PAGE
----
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  1. added 2020-04-18
    The Dimensions of Episodic Simulation.B. Mahr Johannes - 2020 - Cognition 196 (1):104085.
    Human adults possess the extraordinary ability to produce mental imagery about a wide variety of non-occurrent events. We can, for example, simulate the perception of different places, different times, different possibilities, or others’ perspectives. Findings from cognitive psychology, neuropsychology, and cognitive neuroscience suggest that all of these capacities rely on the same neuro-cognitive mechanism: episodic simulation. This ability produces mental imagery by constructively recombining elements of past experiences to simulate event representations. However, if episodic simulation indeed produces mental imagery, it (...)
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  2. added 2020-03-14
    The Poetic Apriori: Philosophical Imagination in a Meaningful Universe.Raymond Barfield - 2020 - Stuttgart, Germany: ibidem/Columbia University Press.
    Theories about the nature and function of philosophical imagination depend on our understanding of what kind of universe we inhabit. Some theories are compelling if the universe is meaningful as a whole, but they make no sense if it is not. Raymond C. Barfield discusses conditions that would be necessary if the universe is meaningful as a whole, and then develops a theory of philosophical imagination in light of that starting place. The theory moves toward the conclusion that if the (...)
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  3. added 2020-01-02
    The Logic of Imagination Acts: A Formal System for the Dynamics of Imaginary Worlds.Joan Casas-Roma, Antonia Huertas & M. Elena Rodríguez - 2019 - Erkenntnis:1-29.
    Imagination has received a great deal of attention in different fields such as psychology, philosophy and the cognitive sciences, in which some works provide a detailed account of the mechanisms involved in the creation and elaboration of imaginary worlds. Although imagination has also been formalized using different logical systems, none of them captures those dynamic mechanisms. In this work, we take inspiration from the Common Frame for Imagination Acts, that identifies the different processes involved in the creation of imaginary worlds, (...)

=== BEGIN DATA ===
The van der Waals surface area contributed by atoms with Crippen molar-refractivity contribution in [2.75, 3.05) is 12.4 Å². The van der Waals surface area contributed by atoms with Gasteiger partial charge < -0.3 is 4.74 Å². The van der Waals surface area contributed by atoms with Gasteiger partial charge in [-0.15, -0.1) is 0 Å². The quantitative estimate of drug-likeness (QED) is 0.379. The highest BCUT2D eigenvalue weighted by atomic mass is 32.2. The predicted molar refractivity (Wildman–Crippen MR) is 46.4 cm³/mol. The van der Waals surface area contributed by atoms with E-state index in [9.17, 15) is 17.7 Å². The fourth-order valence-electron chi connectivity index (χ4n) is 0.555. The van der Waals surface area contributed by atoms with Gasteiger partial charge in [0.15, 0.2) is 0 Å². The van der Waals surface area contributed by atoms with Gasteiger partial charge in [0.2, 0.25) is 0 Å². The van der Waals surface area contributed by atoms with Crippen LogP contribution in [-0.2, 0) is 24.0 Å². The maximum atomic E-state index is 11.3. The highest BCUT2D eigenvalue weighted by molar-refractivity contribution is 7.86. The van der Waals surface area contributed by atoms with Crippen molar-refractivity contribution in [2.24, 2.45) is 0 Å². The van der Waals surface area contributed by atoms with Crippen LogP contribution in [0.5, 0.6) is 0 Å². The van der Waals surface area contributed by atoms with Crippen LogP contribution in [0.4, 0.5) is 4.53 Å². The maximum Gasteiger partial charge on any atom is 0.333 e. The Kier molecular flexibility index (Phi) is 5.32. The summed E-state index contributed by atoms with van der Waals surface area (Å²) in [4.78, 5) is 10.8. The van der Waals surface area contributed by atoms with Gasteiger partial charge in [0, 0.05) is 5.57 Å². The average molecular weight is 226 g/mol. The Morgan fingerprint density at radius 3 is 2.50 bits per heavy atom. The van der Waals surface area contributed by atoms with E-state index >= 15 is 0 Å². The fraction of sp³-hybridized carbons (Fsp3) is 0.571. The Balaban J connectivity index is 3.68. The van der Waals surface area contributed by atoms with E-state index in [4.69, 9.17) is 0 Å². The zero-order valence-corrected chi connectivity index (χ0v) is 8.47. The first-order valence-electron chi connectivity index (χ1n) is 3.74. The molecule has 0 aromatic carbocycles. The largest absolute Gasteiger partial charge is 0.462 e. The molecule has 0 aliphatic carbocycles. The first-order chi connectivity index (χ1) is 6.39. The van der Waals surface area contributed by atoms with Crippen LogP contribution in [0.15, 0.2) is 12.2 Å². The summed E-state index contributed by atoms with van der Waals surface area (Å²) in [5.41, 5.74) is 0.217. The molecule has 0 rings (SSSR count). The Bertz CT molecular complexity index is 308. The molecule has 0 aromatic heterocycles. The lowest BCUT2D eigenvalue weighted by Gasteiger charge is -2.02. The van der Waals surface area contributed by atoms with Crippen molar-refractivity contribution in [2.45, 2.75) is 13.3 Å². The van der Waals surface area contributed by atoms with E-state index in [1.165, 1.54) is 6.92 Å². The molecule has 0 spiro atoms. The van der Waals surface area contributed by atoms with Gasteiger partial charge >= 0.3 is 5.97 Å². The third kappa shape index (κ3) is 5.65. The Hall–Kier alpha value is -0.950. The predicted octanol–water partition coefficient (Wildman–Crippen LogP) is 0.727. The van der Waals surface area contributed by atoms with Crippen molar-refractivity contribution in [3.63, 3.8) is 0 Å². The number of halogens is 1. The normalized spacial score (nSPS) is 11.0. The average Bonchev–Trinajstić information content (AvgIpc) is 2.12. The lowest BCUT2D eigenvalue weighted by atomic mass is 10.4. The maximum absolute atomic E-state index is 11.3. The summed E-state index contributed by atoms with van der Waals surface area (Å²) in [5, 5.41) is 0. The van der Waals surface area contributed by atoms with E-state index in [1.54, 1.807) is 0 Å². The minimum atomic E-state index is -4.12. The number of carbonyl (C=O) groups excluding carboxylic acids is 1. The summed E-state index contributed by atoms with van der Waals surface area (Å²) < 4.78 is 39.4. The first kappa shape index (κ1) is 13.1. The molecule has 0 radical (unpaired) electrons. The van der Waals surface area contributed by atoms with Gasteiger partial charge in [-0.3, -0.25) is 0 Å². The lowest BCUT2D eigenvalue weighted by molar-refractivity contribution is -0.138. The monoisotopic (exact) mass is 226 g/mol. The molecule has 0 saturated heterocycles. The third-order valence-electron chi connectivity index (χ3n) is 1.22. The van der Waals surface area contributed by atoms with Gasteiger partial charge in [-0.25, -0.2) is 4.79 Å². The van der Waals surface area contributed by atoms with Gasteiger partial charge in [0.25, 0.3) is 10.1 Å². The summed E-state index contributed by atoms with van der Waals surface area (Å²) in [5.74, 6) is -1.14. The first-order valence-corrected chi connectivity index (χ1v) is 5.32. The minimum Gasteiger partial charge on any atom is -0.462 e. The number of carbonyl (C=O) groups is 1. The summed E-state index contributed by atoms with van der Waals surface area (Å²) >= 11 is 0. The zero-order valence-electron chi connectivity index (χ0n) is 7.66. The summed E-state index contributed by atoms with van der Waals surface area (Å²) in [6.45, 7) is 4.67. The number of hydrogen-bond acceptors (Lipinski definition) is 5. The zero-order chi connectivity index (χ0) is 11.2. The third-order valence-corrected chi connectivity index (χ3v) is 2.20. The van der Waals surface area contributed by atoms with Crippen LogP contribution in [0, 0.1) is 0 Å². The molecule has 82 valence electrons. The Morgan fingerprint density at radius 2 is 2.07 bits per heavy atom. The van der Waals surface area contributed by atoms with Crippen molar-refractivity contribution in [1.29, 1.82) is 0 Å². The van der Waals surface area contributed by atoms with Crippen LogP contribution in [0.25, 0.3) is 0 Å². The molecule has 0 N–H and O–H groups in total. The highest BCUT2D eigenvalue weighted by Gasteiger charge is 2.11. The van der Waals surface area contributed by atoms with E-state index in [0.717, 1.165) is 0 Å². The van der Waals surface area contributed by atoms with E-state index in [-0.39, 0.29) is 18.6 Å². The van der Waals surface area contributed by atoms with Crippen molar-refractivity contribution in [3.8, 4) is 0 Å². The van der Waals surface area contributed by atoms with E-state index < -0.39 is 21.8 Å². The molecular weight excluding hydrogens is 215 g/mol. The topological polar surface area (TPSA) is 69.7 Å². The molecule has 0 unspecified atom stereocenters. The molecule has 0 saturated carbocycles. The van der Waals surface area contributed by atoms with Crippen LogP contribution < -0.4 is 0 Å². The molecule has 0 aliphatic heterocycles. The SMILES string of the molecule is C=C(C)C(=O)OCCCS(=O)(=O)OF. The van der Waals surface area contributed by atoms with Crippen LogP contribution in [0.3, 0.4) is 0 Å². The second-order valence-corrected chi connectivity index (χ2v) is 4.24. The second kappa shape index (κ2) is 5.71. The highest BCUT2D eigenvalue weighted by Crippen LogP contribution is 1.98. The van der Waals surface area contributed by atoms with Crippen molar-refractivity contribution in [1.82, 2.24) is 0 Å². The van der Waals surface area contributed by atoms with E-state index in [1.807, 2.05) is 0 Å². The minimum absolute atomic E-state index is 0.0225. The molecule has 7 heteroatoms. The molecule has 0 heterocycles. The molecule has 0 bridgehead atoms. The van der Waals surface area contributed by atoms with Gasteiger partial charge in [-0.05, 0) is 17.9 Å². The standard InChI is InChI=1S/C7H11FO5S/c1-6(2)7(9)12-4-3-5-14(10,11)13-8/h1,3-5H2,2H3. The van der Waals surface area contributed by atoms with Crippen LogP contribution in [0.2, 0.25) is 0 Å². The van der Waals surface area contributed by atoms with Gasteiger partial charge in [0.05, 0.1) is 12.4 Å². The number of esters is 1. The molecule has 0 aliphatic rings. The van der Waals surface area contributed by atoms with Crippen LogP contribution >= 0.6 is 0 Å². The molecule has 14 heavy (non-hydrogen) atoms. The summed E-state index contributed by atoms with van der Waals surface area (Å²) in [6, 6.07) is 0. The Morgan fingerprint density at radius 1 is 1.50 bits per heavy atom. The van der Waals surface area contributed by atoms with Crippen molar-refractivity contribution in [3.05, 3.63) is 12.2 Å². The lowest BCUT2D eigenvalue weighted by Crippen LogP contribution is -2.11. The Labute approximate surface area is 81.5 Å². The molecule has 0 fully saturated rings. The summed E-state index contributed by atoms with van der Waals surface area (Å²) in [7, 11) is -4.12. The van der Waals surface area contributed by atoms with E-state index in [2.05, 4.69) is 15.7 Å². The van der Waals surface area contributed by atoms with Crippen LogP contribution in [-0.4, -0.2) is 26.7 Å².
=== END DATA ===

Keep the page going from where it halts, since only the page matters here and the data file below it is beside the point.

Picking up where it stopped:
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  4. added 2019-11-27
    Sobre el valor epistémico de la imaginación. Hacia una ontología humeana de la imaginación.Mario Edmundo Chávez Tortolero - 2018 - In Al este del paradigma. Miradas alternativas en la enseñanza de la epistemología. México:
    Este trabajo se divide en dos partes relacionadas pero independientes. La primera es un estudio de las percepciones y la subjetividad en el pensamiento de Hume. Del estudio mencionado se extraen elementos para una ontología de la imaginación, en particular la idea de intermitencia ontológica que se deriva del primer libro del Tratado de la naturaleza humana. En la segunda parte se estudia la epistemología de las virtudes de Ernest Sosa y se introduce el concepto de imaginación, así como la (...)
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  5. added 2019-09-28